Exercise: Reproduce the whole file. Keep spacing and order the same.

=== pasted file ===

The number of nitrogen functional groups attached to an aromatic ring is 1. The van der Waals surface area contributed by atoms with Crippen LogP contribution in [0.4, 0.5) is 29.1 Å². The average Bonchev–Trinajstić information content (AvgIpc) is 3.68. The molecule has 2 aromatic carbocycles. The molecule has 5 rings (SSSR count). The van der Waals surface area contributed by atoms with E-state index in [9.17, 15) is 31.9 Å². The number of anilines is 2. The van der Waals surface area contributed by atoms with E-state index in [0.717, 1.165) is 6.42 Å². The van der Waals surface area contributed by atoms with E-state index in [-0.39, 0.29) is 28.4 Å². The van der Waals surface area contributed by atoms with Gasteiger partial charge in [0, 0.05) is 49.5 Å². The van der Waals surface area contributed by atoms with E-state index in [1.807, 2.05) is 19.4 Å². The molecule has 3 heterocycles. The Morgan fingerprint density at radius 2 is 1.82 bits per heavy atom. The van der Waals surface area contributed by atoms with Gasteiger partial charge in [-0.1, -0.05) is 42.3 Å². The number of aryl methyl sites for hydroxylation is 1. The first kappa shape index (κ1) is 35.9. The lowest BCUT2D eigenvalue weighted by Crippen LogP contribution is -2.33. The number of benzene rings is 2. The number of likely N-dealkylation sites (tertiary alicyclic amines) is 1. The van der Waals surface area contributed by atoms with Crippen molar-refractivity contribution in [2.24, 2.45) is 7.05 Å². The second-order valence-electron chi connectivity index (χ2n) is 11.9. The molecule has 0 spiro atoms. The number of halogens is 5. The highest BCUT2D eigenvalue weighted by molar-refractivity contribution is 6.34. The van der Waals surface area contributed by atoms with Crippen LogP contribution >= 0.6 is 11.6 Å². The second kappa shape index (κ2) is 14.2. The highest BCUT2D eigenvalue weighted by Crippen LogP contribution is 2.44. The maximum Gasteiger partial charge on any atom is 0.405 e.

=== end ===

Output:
The number of nitrogen functional groups attached to an aromatic ring is 1. The van der Waals surface area contributed by atoms with Crippen LogP contribution in [0.4, 0.5) is 29.1 Å². The average Bonchev–Trinajstić information content (AvgIpc) is 3.68. The molecule has 2 aromatic carbocycles. The molecule has 5 rings (SSSR count). The van der Waals surface area contributed by atoms with E-state index in [9.17, 15) is 31.9 Å². The number of anilines is 2. The van der Waals surface area contributed by atoms with E-state index in [0.717, 1.165) is 6.42 Å². The van der Waals surface area contributed by atoms with E-state index in [-0.39, 0.29) is 28.4 Å². The van der Waals surface area contributed by atoms with Gasteiger partial charge in [0, 0.05) is 49.5 Å². The van der Waals surface area contributed by atoms with E-state index in [1.807, 2.05) is 19.4 Å². The molecule has 3 heterocycles. The Morgan fingerprint density at radius 2 is 1.82 bits per heavy atom. The van der Waals surface area contributed by atoms with Gasteiger partial charge in [-0.1, -0.05) is 42.3 Å². The number of aryl methyl sites for hydroxylation is 1. The first kappa shape index (κ1) is 35.9. The lowest BCUT2D eigenvalue weighted by Crippen LogP contribution is -2.33. The number of benzene rings is 2. The number of likely N-dealkylation sites (tertiary alicyclic amines) is 1. The van der Waals surface area contributed by atoms with Crippen molar-refractivity contribution in [2.24, 2.45) is 7.05 Å². The second-order valence-electron chi connectivity index (χ2n) is 11.9. The molecule has 0 spiro atoms. The number of halogens is 5. The highest BCUT2D eigenvalue weighted by molar-refractivity contribution is 6.34. The van der Waals surface area contributed by atoms with Crippen LogP contribution >= 0.6 is 11.6 Å². The second kappa shape index (κ2) is 14.2. The highest BCUT2D eigenvalue weighted by Crippen LogP contribution is 2.44. The maximum Gasteiger partial charge on any atom is 0.405 e.